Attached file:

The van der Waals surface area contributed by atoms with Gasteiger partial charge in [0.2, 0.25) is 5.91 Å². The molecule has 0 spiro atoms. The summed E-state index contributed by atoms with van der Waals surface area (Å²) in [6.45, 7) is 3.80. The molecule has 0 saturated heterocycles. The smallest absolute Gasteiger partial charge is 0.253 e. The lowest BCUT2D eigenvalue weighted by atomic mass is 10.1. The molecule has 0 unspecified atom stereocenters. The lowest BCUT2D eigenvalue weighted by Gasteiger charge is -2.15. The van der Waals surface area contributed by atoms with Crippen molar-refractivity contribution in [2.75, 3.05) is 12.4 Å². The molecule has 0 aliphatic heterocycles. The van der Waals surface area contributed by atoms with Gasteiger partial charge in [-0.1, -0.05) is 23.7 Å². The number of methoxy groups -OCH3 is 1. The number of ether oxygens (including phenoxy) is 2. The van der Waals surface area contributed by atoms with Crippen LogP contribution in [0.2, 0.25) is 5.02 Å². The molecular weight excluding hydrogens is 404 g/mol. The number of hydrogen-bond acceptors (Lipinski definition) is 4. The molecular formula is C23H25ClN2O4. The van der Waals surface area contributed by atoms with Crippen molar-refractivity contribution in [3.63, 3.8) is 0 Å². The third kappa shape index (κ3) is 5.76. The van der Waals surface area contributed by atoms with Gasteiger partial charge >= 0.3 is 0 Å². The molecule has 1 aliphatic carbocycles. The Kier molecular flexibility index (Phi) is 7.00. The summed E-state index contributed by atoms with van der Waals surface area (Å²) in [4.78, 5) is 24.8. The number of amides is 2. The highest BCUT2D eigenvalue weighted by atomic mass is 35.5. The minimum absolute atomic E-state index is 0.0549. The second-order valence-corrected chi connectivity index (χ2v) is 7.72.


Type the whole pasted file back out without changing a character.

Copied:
The van der Waals surface area contributed by atoms with Gasteiger partial charge in [0.2, 0.25) is 5.91 Å². The molecule has 0 spiro atoms. The summed E-state index contributed by atoms with van der Waals surface area (Å²) in [6.45, 7) is 3.80. The molecule has 0 saturated heterocycles. The smallest absolute Gasteiger partial charge is 0.253 e. The lowest BCUT2D eigenvalue weighted by atomic mass is 10.1. The molecule has 0 unspecified atom stereocenters. The lowest BCUT2D eigenvalue weighted by Gasteiger charge is -2.15. The van der Waals surface area contributed by atoms with Crippen molar-refractivity contribution in [2.75, 3.05) is 12.4 Å². The molecule has 0 aliphatic heterocycles. The van der Waals surface area contributed by atoms with Gasteiger partial charge in [-0.1, -0.05) is 23.7 Å². The number of methoxy groups -OCH3 is 1. The number of ether oxygens (including phenoxy) is 2. The van der Waals surface area contributed by atoms with Crippen LogP contribution in [0.2, 0.25) is 5.02 Å². The molecular weight excluding hydrogens is 404 g/mol. The number of hydrogen-bond acceptors (Lipinski definition) is 4. The molecular formula is C23H25ClN2O4. The van der Waals surface area contributed by atoms with Crippen molar-refractivity contribution in [3.63, 3.8) is 0 Å². The third kappa shape index (κ3) is 5.76. The van der Waals surface area contributed by atoms with Gasteiger partial charge >= 0.3 is 0 Å². The molecule has 1 aliphatic carbocycles. The Kier molecular flexibility index (Phi) is 7.00. The summed E-state index contributed by atoms with van der Waals surface area (Å²) in [4.78, 5) is 24.8. The number of amides is 2. The highest BCUT2D eigenvalue weighted by atomic mass is 35.5. The minimum absolute atomic E-state index is 0.0549. The second-order valence-corrected chi connectivity index (χ2v) is 7.72.